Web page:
Published On: Mon, Sep 23rd, 2019

Shark attack news: Great white shark encounter photo goes viral as surfer is stalked | World | News

The photograph, which was shared on Facebook, made the rounds on social media after showing a surfer being stalked by a shark dorsal fin. The caption that accompanied the photo read: “A reminder to all beachgoers, as we continue into peak season for white shark activity.

“At 8am on Friday, there was a near encounter with a white shark and a surfer off Nauset Beach.

“Please remain vigilant.”

The photo shows a surfer riding a wave on his stomach close to the coastline on a surfboard.

As he looks over his shoulder, a shark’s dorsal fin emerges from the water.

The surfer in the photo is Devon Zimmerman, who said he was only in the water for two minutes before the menacing fin appeared on the water’s surface.

He told a local news organisation: “It was pure shock, and you see literally the moment when I recognise what it is, and my only response is to lift my feet out of the water and drop my jaw.”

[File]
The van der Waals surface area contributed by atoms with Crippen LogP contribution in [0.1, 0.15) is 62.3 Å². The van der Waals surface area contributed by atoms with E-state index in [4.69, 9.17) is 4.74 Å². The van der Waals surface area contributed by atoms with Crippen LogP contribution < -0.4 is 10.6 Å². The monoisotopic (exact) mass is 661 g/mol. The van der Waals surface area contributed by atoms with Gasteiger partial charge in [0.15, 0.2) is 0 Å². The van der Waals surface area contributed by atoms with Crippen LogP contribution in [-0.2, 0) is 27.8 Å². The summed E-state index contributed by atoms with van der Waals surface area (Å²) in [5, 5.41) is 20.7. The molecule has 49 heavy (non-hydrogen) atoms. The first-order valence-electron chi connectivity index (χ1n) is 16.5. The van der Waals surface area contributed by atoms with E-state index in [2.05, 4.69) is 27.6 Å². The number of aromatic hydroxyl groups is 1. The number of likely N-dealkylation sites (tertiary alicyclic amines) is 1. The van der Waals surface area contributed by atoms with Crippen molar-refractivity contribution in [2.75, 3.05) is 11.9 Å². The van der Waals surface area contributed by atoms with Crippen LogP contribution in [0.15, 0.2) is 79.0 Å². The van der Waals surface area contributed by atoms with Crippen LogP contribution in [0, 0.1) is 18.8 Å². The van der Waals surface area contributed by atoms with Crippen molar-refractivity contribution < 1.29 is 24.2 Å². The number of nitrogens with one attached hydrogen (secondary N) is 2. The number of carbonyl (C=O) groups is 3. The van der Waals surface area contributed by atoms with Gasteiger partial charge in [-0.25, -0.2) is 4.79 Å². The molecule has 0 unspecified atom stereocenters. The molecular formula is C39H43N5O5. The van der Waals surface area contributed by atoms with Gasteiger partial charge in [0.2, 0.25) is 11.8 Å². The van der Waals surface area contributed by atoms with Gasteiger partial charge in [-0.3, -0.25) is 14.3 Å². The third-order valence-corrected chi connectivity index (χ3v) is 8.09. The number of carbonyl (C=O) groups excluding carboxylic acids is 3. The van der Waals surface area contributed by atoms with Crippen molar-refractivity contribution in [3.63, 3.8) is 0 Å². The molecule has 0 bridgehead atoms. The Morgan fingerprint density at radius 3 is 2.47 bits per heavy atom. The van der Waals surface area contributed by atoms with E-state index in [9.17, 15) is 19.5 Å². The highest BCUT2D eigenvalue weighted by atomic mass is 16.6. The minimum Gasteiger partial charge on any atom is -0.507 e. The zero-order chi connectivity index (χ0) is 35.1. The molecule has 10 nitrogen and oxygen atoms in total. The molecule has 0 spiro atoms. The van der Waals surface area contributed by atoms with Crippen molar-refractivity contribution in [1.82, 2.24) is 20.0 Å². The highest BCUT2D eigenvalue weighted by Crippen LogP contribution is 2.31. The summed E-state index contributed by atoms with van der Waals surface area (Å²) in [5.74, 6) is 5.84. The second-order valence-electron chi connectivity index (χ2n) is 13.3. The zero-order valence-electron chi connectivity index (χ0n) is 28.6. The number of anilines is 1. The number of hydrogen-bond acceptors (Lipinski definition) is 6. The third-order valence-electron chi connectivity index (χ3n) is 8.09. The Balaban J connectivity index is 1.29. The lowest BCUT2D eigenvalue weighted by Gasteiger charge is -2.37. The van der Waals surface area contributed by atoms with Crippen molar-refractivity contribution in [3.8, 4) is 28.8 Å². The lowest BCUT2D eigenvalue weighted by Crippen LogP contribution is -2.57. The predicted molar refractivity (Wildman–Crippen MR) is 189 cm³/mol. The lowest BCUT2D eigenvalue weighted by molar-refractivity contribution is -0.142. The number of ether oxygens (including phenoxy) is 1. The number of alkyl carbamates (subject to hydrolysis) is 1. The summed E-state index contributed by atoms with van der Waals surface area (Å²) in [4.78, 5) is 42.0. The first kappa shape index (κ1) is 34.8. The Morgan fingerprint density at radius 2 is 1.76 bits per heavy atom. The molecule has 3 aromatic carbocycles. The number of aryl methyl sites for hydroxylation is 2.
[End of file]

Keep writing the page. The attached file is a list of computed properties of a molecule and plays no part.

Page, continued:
Mr Zimmerman’s wife Sarah McAteer said it made her feel “sick to the stomach”.

She added: “It made me nauseous.

READ MORE: Horrifying great white shark terrorises tourists as it turns sea red

However, he continued to snap photos of Mr Zimmerman as he paddled back towards the shore.

The surfer said he was careful to paddle back in towards the shore as he didn’t want to provoke an attack.

He said: “I thought, ‘I don’t want to splash too much to bring too much attention to myself, but I also need to go very fast.’”

Although he grew up on the west coast, the close encounter was his first with a great white shark.

Mr Zimmerman was unharmed by the encounter.

More than 150 great white sharks have been spotted off the coast of Massachusetts in the summer months.

Great white shark sightings are a daily occurrence in the area in the summer months.

Shark attacks are rare in the area but the latest fatal attack was this year.

Before this year, the last fatality was in 1936.

Many people blame the media and films for the unfair depiction of shark attacks, especially great whites.

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